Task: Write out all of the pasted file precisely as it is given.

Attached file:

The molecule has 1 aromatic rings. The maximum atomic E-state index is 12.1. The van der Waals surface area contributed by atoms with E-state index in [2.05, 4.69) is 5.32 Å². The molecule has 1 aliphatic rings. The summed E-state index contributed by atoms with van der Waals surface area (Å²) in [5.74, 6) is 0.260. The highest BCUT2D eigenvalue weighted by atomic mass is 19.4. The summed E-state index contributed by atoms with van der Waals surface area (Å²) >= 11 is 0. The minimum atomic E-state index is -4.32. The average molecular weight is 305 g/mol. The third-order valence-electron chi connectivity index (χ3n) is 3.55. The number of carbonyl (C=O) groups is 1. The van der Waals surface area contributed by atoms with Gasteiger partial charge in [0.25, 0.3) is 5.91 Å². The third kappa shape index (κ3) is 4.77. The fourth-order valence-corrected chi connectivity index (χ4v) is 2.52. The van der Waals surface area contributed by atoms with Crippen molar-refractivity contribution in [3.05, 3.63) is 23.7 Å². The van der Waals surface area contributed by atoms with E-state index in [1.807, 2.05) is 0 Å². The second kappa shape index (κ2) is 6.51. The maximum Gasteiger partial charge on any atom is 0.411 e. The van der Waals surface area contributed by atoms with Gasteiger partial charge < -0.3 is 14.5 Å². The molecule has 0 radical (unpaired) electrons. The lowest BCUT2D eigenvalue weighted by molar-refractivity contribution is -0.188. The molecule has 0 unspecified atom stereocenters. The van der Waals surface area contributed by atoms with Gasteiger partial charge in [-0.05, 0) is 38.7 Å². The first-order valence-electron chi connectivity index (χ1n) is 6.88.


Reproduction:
The molecule has 1 aromatic rings. The maximum atomic E-state index is 12.1. The van der Waals surface area contributed by atoms with E-state index in [2.05, 4.69) is 5.32 Å². The molecule has 1 aliphatic rings. The summed E-state index contributed by atoms with van der Waals surface area (Å²) in [5.74, 6) is 0.260. The highest BCUT2D eigenvalue weighted by atomic mass is 19.4. The summed E-state index contributed by atoms with van der Waals surface area (Å²) >= 11 is 0. The minimum atomic E-state index is -4.32. The average molecular weight is 305 g/mol. The third-order valence-electron chi connectivity index (χ3n) is 3.55. The number of carbonyl (C=O) groups is 1. The van der Waals surface area contributed by atoms with Gasteiger partial charge in [0.25, 0.3) is 5.91 Å². The third kappa shape index (κ3) is 4.77. The fourth-order valence-corrected chi connectivity index (χ4v) is 2.52. The van der Waals surface area contributed by atoms with Crippen molar-refractivity contribution in [3.05, 3.63) is 23.7 Å². The van der Waals surface area contributed by atoms with E-state index in [1.807, 2.05) is 0 Å². The second kappa shape index (κ2) is 6.51. The maximum Gasteiger partial charge on any atom is 0.411 e. The van der Waals surface area contributed by atoms with Gasteiger partial charge < -0.3 is 14.5 Å². The molecule has 0 radical (unpaired) electrons. The lowest BCUT2D eigenvalue weighted by molar-refractivity contribution is -0.188. The molecule has 0 unspecified atom stereocenters. The van der Waals surface area contributed by atoms with Gasteiger partial charge in [-0.05, 0) is 38.7 Å². The first-order valence-electron chi connectivity index (χ1n) is 6.88.